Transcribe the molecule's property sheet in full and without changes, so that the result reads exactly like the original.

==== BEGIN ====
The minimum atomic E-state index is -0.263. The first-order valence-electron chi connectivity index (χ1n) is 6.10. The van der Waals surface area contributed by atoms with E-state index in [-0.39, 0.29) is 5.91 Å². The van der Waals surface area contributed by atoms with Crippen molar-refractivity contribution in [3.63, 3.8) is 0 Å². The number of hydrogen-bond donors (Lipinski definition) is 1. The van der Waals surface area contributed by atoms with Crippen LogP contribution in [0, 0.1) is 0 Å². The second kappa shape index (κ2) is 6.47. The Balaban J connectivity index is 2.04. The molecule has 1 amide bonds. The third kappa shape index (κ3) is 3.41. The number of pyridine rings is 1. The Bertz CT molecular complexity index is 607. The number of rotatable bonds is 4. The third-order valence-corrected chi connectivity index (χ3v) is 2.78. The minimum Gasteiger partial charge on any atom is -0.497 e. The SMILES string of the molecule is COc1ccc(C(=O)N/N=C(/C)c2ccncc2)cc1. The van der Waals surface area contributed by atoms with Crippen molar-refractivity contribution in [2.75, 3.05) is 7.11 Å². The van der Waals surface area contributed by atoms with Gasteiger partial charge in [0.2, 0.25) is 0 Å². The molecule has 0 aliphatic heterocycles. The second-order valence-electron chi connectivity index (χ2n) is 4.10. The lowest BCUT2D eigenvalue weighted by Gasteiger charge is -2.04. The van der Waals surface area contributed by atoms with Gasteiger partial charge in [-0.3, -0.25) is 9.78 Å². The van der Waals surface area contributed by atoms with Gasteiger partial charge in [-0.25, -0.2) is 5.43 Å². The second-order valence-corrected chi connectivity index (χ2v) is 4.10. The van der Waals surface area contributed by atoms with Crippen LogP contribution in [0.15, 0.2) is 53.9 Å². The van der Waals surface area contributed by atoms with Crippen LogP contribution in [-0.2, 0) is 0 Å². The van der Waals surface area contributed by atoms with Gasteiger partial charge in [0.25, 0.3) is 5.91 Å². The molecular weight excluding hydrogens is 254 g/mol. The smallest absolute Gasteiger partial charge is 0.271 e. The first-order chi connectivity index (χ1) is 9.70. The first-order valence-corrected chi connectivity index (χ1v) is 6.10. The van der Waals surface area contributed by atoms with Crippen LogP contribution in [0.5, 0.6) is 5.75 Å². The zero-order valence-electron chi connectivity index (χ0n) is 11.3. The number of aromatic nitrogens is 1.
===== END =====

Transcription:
The minimum atomic E-state index is -0.263. The first-order valence-electron chi connectivity index (χ1n) is 6.10. The van der Waals surface area contributed by atoms with E-state index in [-0.39, 0.29) is 5.91 Å². The van der Waals surface area contributed by atoms with Crippen molar-refractivity contribution in [3.63, 3.8) is 0 Å². The number of hydrogen-bond donors (Lipinski definition) is 1. The van der Waals surface area contributed by atoms with Crippen LogP contribution in [0, 0.1) is 0 Å². The second kappa shape index (κ2) is 6.47. The Balaban J connectivity index is 2.04. The molecule has 1 amide bonds. The third kappa shape index (κ3) is 3.41. The number of pyridine rings is 1. The Bertz CT molecular complexity index is 607. The number of rotatable bonds is 4. The third-order valence-corrected chi connectivity index (χ3v) is 2.78. The minimum Gasteiger partial charge on any atom is -0.497 e. The SMILES string of the molecule is COc1ccc(C(=O)N/N=C(/C)c2ccncc2)cc1. The van der Waals surface area contributed by atoms with Crippen molar-refractivity contribution in [2.75, 3.05) is 7.11 Å². The van der Waals surface area contributed by atoms with Gasteiger partial charge in [0.2, 0.25) is 0 Å². The molecule has 0 aliphatic heterocycles. The second-order valence-electron chi connectivity index (χ2n) is 4.10. The lowest BCUT2D eigenvalue weighted by Gasteiger charge is -2.04. The van der Waals surface area contributed by atoms with Gasteiger partial charge in [-0.3, -0.25) is 9.78 Å². The van der Waals surface area contributed by atoms with Gasteiger partial charge in [-0.25, -0.2) is 5.43 Å². The second-order valence-corrected chi connectivity index (χ2v) is 4.10. The van der Waals surface area contributed by atoms with Crippen LogP contribution in [0.15, 0.2) is 53.9 Å². The van der Waals surface area contributed by atoms with Crippen LogP contribution in [-0.2, 0) is 0 Å². The van der Waals surface area contributed by atoms with Gasteiger partial charge in [0.25, 0.3) is 5.91 Å². The molecular weight excluding hydrogens is 254 g/mol. The smallest absolute Gasteiger partial charge is 0.271 e. The first-order chi connectivity index (χ1) is 9.70. The first-order valence-corrected chi connectivity index (χ1v) is 6.10. The van der Waals surface area contributed by atoms with Crippen LogP contribution in [0.5, 0.6) is 5.75 Å². The zero-order valence-electron chi connectivity index (χ0n) is 11.3. The number of aromatic nitrogens is 1.